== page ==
McGill University says it has found no evidence to suggest that old research was unduly influenced by the asbestos industry.
The Montreal university made the announcement Wednesday after a six-month process that saw its research integrity officer inspect the work of the now-retired J. Corbett McDonald.
McDonald and his research team published a series of studies between 1971 and 1998 funded in part by a branch of the Quebec Mining Association.
A group of 30 physicians and academics had asked McGill to conduct an independent investigation into allegations a researcher skewed study results on behalf of the asbestos industry.
In a statement to announce the release of the report, the university’s dean of medicine said there are no grounds to further investigate allegations against McDonald.
The report by research integrity officer Dr. Abe Fuks says McDonald properly acknowledged financial support from the asbestos industry in his papers and says there’s no evidence to suggest the sponsors influenced the data analyses or conclusions.
“McDonald and his research team demonstrated clearly that all forms of asbestos increase the risk of lung cancer; these findings ‘have been replicated by other groups,’ and ‘their robustness has endured many critical analyses and legal inquiries,'” the statement says, quoting the report.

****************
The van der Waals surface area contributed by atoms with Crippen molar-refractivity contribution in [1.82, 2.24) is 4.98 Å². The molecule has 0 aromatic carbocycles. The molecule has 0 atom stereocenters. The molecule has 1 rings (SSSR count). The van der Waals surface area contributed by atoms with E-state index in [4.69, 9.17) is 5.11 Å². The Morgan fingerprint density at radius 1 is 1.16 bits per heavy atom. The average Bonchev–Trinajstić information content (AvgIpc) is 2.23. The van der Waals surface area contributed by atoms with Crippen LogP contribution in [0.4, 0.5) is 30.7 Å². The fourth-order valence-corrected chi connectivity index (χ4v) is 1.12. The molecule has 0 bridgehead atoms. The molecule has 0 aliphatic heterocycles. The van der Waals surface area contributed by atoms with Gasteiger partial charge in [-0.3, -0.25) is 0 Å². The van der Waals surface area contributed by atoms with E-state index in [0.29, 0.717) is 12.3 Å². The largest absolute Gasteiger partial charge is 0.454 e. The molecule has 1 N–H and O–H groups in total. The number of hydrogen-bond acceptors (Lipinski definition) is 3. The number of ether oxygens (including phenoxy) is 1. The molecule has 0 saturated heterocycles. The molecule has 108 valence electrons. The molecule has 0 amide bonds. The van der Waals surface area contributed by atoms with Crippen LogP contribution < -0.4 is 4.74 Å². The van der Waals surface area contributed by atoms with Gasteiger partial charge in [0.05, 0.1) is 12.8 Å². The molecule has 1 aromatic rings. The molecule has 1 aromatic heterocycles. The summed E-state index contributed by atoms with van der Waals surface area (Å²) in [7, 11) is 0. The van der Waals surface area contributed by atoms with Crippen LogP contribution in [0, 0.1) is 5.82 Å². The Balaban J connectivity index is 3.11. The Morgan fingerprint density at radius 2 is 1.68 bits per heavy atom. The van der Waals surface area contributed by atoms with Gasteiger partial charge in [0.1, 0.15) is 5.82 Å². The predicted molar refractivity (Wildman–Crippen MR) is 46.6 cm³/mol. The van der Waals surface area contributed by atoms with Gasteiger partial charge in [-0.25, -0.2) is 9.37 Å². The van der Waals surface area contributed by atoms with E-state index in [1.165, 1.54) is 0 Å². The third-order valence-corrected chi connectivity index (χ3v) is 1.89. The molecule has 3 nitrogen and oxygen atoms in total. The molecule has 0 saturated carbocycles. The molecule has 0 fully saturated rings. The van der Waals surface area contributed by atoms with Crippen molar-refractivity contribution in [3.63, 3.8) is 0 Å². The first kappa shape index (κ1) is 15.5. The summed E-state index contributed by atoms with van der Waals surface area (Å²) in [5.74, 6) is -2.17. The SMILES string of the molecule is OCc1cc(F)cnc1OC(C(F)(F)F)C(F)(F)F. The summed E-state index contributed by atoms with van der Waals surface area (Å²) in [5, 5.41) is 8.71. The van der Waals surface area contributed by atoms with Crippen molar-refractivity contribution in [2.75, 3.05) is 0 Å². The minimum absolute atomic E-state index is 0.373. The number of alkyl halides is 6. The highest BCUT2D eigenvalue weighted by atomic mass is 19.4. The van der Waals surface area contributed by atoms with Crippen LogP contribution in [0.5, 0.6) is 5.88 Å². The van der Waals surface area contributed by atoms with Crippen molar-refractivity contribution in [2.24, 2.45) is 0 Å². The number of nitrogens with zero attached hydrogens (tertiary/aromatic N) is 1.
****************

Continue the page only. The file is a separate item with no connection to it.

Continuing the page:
The asbestos industry, once so dominant in Canada that it led to the creation of entire towns, has been repeatedly linked to diseases like lung cancer.
While some Quebec towns continued relying until recently on exports that sent the product abroad, mostly to poorer countries, those operations appear to have been shuttered.
Proponents of the industry say the variety of asbestos mined in Quebec, chrysotile, is safer than others and that it can be harmless if handled properly.
Opponents questioned whether the countries that still use asbestos would have proper safety standards and they call the exports immoral.
Their arguments appear to have won the day. The newly elected Parti Quebecois government has announced it will cancel a loan guarantee that would have revived a now-dormant mine.
The Harper government, a staunch defender of the industry, conceded the battle was over and it blamed the PQ for risking jobs in the region. Both levels of government are pledging support for economic-diversification programs.